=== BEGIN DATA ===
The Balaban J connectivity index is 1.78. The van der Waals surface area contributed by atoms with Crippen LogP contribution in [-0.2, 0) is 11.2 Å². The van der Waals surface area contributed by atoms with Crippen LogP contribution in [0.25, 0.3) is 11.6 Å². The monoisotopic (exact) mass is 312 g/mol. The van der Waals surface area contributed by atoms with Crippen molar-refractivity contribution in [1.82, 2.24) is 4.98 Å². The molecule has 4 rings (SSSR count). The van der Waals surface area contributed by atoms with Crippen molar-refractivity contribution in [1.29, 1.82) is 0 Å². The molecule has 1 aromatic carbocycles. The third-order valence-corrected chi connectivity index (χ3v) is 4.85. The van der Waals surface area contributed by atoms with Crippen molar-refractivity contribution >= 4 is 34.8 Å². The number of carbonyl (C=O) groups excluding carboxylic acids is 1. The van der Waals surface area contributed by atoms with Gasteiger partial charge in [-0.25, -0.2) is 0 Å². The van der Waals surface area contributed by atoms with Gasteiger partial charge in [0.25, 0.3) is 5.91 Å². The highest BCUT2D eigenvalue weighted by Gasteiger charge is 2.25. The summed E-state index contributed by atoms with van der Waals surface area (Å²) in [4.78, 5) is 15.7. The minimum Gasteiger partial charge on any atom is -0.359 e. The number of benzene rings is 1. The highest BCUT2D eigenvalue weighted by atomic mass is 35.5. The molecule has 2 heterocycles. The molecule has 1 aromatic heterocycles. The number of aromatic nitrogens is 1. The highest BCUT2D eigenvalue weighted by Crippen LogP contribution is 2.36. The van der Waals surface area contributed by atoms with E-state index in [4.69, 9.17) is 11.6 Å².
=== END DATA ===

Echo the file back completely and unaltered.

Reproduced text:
The Balaban J connectivity index is 1.78. The van der Waals surface area contributed by atoms with Crippen LogP contribution in [-0.2, 0) is 11.2 Å². The van der Waals surface area contributed by atoms with Crippen LogP contribution in [0.25, 0.3) is 11.6 Å². The monoisotopic (exact) mass is 312 g/mol. The van der Waals surface area contributed by atoms with Crippen molar-refractivity contribution in [1.82, 2.24) is 4.98 Å². The molecule has 4 rings (SSSR count). The van der Waals surface area contributed by atoms with Crippen molar-refractivity contribution in [1.29, 1.82) is 0 Å². The molecule has 1 aromatic carbocycles. The third-order valence-corrected chi connectivity index (χ3v) is 4.85. The van der Waals surface area contributed by atoms with Crippen molar-refractivity contribution >= 4 is 34.8 Å². The number of carbonyl (C=O) groups excluding carboxylic acids is 1. The van der Waals surface area contributed by atoms with Gasteiger partial charge in [-0.25, -0.2) is 0 Å². The van der Waals surface area contributed by atoms with Gasteiger partial charge in [0.25, 0.3) is 5.91 Å². The highest BCUT2D eigenvalue weighted by Gasteiger charge is 2.25. The summed E-state index contributed by atoms with van der Waals surface area (Å²) in [4.78, 5) is 15.7. The minimum Gasteiger partial charge on any atom is -0.359 e. The number of benzene rings is 1. The highest BCUT2D eigenvalue weighted by atomic mass is 35.5. The molecule has 2 heterocycles. The molecule has 1 aromatic heterocycles. The number of aromatic nitrogens is 1. The highest BCUT2D eigenvalue weighted by Crippen LogP contribution is 2.36. The van der Waals surface area contributed by atoms with E-state index in [4.69, 9.17) is 11.6 Å².